Dan Harmon Delivers a Lengthy Apology to Former ‘Community’ Writer Megan Ganz on ‘Harmontown’

Last week, former Community writer Megan Ganz took to Twitter to call out Dan Harmon for what she found to be hypocritical behavior, given the sexist treatment Ganz received from Harmon while he worked as her boss on the NBC sitcom. “It took me years to believe in my talents again, to trust a boss when he complimented me and not cringe when he asked for my number. I was afraid to be enthusiastic, knowing it might be turned against me later,” Ganz said at the time in a thread of tweets prompting Harmon to acknowledge his past behavior. While Harmon did respond to Ganz’s tweets – saying he was “filled with regret” and wished there were a way to “fix it” – it wasn’t until the latest episode of his podcast Harmontown dropped that Harmon not only ran through all of the ugly details of what he did to Ganz but delivered an apology that Ganz has since publicly accepted.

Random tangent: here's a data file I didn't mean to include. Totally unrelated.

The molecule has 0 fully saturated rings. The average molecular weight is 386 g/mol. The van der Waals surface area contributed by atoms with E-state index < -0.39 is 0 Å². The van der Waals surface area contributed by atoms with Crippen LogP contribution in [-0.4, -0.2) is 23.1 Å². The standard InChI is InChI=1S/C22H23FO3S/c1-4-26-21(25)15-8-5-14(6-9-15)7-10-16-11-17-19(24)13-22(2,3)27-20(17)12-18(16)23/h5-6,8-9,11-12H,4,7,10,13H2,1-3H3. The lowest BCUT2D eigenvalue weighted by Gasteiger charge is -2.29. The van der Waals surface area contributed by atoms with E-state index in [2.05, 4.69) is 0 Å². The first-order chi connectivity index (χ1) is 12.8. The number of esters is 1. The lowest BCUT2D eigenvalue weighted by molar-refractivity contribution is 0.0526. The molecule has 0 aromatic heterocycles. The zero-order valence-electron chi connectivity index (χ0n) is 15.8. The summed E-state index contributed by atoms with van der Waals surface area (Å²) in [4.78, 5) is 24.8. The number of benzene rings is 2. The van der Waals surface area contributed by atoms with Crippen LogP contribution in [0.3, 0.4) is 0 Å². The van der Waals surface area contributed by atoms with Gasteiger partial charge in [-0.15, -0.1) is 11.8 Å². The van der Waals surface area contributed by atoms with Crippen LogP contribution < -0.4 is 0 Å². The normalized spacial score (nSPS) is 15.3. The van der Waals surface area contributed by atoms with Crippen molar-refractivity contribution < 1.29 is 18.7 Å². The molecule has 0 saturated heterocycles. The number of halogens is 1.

Listen to the full episode here (Harmon’s apology starts around 18:40), or read a full transcription of the moment below, followed by Ganz’s response: